Thursday would be super high roller day as each site held a $25K. Again, GGPoker was more aggressive with $2.5M guaranteed versus $2M for PokerStars. That aggression seemed to pay off as GGPoker drew 114 entries for a prize pool of nearly $2.8 million, while PokerStars' 81 entries left it just one shy of clearing the number, meaning a tiny overlay of about $13.5K had to be covered. GGPoker also outdrew PokerStars in the day's $1K event, 748 to 637, but an extra $100K guaranteed meant each surpassed their target by about the same amount.

On Friday, each site rolled out its first short deck event at a lofty price point of $10K. As usual, GGPoker was more aggressive with $500K guaranteed against $400K. This time, that cost them a fair amount as only 34 entries meant a whopping $160K in overlay, almost a third of the prize pool. PokerStars inched past their number with 41 entries. GGPoker also overlaid slightly with 597 entries in a $1K PKO with $600K guaranteed while PokerStars soared past theirs with 733 entries.

Both sites had two overlays during the week, but GGPoker's misses proved far more costly thanks to the short deck shortfall. Whether that was an acceptable cost to pay for the extra entries generated in the other tournaments would be a question only the operator could answer.

Learn about the Saturday Session at GGPoker!

Big Money Weekend

The sites went in different directions for their opening Saturday events, but each scheduled a $10K six-max. The more robust guarantee of $600K on GGPoker resulted in a better turnout of 93 versus 69, but the latter number still easily cleared the $500K guarantee on PokerStars.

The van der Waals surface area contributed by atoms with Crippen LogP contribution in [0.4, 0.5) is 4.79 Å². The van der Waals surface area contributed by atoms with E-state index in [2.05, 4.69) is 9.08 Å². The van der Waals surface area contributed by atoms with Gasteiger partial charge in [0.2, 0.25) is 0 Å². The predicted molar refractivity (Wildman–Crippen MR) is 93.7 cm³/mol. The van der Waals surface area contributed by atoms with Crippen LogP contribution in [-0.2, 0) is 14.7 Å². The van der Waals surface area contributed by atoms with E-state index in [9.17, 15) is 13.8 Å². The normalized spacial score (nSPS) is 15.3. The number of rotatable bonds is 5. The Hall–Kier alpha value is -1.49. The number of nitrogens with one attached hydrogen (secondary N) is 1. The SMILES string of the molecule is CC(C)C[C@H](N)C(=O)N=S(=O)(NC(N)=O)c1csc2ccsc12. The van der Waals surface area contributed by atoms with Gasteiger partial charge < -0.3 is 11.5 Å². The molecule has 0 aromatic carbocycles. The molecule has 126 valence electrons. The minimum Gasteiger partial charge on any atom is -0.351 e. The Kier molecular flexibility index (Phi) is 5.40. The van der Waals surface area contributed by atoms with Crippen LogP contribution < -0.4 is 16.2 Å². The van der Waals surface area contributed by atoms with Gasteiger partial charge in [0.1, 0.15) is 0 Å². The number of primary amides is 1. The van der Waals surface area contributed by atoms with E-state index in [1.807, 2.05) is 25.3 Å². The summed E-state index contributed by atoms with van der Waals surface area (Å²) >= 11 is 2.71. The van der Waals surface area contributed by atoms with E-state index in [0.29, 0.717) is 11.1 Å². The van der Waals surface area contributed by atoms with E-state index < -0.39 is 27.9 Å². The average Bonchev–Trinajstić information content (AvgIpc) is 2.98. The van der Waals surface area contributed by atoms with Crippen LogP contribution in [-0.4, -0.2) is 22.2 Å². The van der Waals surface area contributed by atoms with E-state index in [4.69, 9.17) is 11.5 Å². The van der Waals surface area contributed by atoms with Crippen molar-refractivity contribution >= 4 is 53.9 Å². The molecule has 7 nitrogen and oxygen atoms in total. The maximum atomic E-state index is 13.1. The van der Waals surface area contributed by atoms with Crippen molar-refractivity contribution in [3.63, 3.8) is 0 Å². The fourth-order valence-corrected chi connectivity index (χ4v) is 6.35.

Sunday would have the biggest dough promised, with each site guaranteeing $5 million in their biggest events, though GGPoker did so with a $10K buy-in as opposed to PokerStars' $5K buy-in so the comparison won't be perfect. However, it did seem the prestige of the EPT made all the difference as PokerStars posted a huge $6.5M in prize money. GGPoker did surpass their guarantee, though, with 581 entries.

Similar events would see GGPoker outdraw PokerStars, but in both cases a bigger guarantee meant each side surpassed their target numbers by comparable amounts.

The Final Tally

Here's a look at how everything shook out in total:

 PokerStars EPT OnlineGGPoker High Rollers Week
Total Entries13,2229,085
Average Buy-in$4,784$5,776
Total Guarantees$16,700,000$22,450,000
Prize Pools Produced$21,226,100$25,593,000
Money Overlaid$25,475$428,000

Keep in mind that PokerStars limited reentries to two on 14 of their 20 events, while the other six had a max of three reentries. GGPoker, in contrast, offered unlimited reentries on most of the events, excepting the GGMasters-branded ones.

In the end, PokerStars' accountants certainly look likely to be happier with the results. However, there's no doubt GGPoker aimed higher with their bigger guarantees, and the risk of some overlay was acceptable in order to compete with the established top dog. They did wind up with superior raw numbers, so if that was the goal, it was mission accomplished.

Data collected by Christian Zetzsche contributed to this piece.

  • Check out a breakdown of big poker tournaments finishing up on GGPoker and PokerStars.